My brother Hank had adjusted to our family’s migration to Australia in a different way to me. He was morphing into members of bands like Mötley Crüe, KISS and Poison. Although his appearance changed greatly as a result, it was not his long, teased hair nor his very tight denim jeans nor his heavy use of stage make-up that concerned my parents. Instead, my parents had begun to worry about the debauched lifestyle that he was leading. He was staying out all night to indulge in sexual promiscuity, substance abuse, fights with his band mates and property damage. My parents declared that, even though immigration to a vastly different country was a major change for any person, Hank had taken the idea of morphing much too far. (p. 140)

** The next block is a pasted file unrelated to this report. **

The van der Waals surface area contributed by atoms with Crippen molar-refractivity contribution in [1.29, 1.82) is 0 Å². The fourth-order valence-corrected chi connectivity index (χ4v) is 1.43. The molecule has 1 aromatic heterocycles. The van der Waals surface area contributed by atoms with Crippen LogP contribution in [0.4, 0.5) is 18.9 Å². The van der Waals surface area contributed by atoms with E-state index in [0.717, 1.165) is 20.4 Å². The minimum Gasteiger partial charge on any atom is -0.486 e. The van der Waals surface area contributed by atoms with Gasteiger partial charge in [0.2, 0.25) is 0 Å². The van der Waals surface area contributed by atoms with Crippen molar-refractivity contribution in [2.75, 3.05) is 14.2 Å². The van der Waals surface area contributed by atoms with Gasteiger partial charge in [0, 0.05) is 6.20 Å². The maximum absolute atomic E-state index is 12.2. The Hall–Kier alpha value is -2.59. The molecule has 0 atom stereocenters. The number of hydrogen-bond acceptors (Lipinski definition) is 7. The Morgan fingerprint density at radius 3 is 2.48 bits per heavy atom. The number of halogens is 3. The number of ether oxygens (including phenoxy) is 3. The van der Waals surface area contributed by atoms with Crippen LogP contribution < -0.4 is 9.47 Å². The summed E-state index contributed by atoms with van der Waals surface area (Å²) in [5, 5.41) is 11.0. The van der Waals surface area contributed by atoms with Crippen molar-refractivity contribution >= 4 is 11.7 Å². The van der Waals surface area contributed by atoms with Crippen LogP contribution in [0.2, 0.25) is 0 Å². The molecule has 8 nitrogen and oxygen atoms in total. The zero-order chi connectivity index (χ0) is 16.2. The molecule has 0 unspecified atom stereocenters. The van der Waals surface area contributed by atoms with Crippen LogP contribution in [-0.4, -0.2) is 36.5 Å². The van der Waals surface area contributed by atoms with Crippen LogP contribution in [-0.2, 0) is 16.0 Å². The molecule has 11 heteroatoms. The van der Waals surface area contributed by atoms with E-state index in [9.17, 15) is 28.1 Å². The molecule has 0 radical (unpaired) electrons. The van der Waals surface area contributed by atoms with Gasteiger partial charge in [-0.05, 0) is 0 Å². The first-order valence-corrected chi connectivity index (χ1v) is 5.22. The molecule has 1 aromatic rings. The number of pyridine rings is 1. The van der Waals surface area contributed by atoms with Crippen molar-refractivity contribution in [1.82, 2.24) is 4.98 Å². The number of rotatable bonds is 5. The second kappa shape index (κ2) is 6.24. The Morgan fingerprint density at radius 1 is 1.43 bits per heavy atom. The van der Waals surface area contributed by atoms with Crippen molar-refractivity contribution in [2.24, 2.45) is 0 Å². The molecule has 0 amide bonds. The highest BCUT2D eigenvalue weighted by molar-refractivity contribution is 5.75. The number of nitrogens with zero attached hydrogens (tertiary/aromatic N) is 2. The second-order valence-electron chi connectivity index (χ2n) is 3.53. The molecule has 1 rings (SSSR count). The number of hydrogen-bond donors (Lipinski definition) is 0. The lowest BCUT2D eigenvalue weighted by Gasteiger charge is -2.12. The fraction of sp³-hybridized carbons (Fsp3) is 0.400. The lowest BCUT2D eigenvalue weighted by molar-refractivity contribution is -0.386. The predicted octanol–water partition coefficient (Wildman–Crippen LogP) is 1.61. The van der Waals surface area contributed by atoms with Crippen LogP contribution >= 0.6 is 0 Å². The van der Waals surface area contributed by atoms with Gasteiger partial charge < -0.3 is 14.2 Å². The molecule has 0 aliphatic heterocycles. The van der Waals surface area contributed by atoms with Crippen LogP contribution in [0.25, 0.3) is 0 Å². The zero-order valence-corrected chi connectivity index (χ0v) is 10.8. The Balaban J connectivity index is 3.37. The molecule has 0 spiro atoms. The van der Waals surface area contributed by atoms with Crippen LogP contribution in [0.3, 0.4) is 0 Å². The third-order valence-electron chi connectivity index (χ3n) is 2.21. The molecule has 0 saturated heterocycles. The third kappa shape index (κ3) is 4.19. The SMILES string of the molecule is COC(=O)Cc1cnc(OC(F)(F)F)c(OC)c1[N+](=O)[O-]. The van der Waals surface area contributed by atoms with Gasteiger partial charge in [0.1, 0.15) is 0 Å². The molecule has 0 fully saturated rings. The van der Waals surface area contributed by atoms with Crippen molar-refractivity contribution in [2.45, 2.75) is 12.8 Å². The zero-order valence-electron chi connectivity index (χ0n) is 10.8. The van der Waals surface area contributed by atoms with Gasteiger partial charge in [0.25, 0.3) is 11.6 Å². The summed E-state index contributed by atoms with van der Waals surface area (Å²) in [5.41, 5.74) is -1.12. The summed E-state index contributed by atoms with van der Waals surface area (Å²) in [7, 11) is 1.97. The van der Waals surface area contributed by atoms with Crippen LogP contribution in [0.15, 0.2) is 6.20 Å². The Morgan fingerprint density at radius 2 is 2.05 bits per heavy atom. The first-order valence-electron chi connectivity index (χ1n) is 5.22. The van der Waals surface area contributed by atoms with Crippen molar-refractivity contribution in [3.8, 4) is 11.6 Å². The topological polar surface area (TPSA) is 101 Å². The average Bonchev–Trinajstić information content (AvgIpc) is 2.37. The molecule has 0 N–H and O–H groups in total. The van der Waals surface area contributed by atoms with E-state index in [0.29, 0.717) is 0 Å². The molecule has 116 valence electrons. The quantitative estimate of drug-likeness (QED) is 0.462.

After months of waiting on Inter-Library Loan, I finally got my hands on Tom Cho’s book Look Who’s Morphing, a collection of short pieces of fiction that is at once comical and philosophically deep. Cho engages with themes of identity, pop culture, sexuality, and race, among others. As his semi-autobiographical main character changes shape, from Godzilla to Whitney Houston’s bodyguard to a “cock rock god,” his literary form also changes; while most of the book comprises of very short short stories, there is the occasional revamped nursery rhyme or piece of non-narrative prose to add interest.
If you can find it, I’d highly recommend Look Who’s Morphing if you’re in need of a good literary laugh. Readers outside of Australia can get it in e-book format on the Kobo Bookstore.